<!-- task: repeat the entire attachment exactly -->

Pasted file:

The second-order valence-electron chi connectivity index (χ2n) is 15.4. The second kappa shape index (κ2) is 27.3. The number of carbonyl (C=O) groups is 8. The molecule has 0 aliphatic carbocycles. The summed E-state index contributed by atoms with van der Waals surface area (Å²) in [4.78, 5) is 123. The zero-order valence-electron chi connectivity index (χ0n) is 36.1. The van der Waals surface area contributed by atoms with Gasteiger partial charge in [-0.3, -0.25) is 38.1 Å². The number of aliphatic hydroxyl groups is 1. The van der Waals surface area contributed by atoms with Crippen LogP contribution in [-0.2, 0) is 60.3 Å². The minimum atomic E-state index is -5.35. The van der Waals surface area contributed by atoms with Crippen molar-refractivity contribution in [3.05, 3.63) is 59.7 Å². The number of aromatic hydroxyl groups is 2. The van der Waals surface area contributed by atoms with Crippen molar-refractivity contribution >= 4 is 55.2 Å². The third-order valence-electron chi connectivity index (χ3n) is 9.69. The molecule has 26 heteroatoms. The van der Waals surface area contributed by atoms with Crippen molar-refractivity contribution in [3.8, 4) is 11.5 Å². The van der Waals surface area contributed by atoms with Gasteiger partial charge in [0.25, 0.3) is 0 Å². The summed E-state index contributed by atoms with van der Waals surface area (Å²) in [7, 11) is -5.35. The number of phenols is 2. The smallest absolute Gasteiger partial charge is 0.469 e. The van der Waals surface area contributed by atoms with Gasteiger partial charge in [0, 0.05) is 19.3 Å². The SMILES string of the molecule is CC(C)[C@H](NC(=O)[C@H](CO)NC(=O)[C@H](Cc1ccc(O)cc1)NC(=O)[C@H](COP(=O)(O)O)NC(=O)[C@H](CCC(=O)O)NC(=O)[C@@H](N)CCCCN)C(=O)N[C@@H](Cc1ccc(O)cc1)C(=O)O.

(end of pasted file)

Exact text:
The second-order valence-electron chi connectivity index (χ2n) is 15.4. The second kappa shape index (κ2) is 27.3. The number of carbonyl (C=O) groups is 8. The molecule has 0 aliphatic carbocycles. The summed E-state index contributed by atoms with van der Waals surface area (Å²) in [4.78, 5) is 123. The zero-order valence-electron chi connectivity index (χ0n) is 36.1. The van der Waals surface area contributed by atoms with Gasteiger partial charge in [-0.3, -0.25) is 38.1 Å². The number of aliphatic hydroxyl groups is 1. The van der Waals surface area contributed by atoms with Crippen LogP contribution in [-0.2, 0) is 60.3 Å². The minimum atomic E-state index is -5.35. The van der Waals surface area contributed by atoms with Crippen molar-refractivity contribution in [3.05, 3.63) is 59.7 Å². The number of aromatic hydroxyl groups is 2. The van der Waals surface area contributed by atoms with Crippen molar-refractivity contribution >= 4 is 55.2 Å². The third-order valence-electron chi connectivity index (χ3n) is 9.69. The molecule has 26 heteroatoms. The van der Waals surface area contributed by atoms with Crippen molar-refractivity contribution in [3.8, 4) is 11.5 Å². The van der Waals surface area contributed by atoms with Gasteiger partial charge in [0.25, 0.3) is 0 Å². The summed E-state index contributed by atoms with van der Waals surface area (Å²) in [7, 11) is -5.35. The number of phenols is 2. The smallest absolute Gasteiger partial charge is 0.469 e. The van der Waals surface area contributed by atoms with Gasteiger partial charge in [0, 0.05) is 19.3 Å². The SMILES string of the molecule is CC(C)[C@H](NC(=O)[C@H](CO)NC(=O)[C@H](Cc1ccc(O)cc1)NC(=O)[C@H](COP(=O)(O)O)NC(=O)[C@H](CCC(=O)O)NC(=O)[C@@H](N)CCCCN)C(=O)N[C@@H](Cc1ccc(O)cc1)C(=O)O.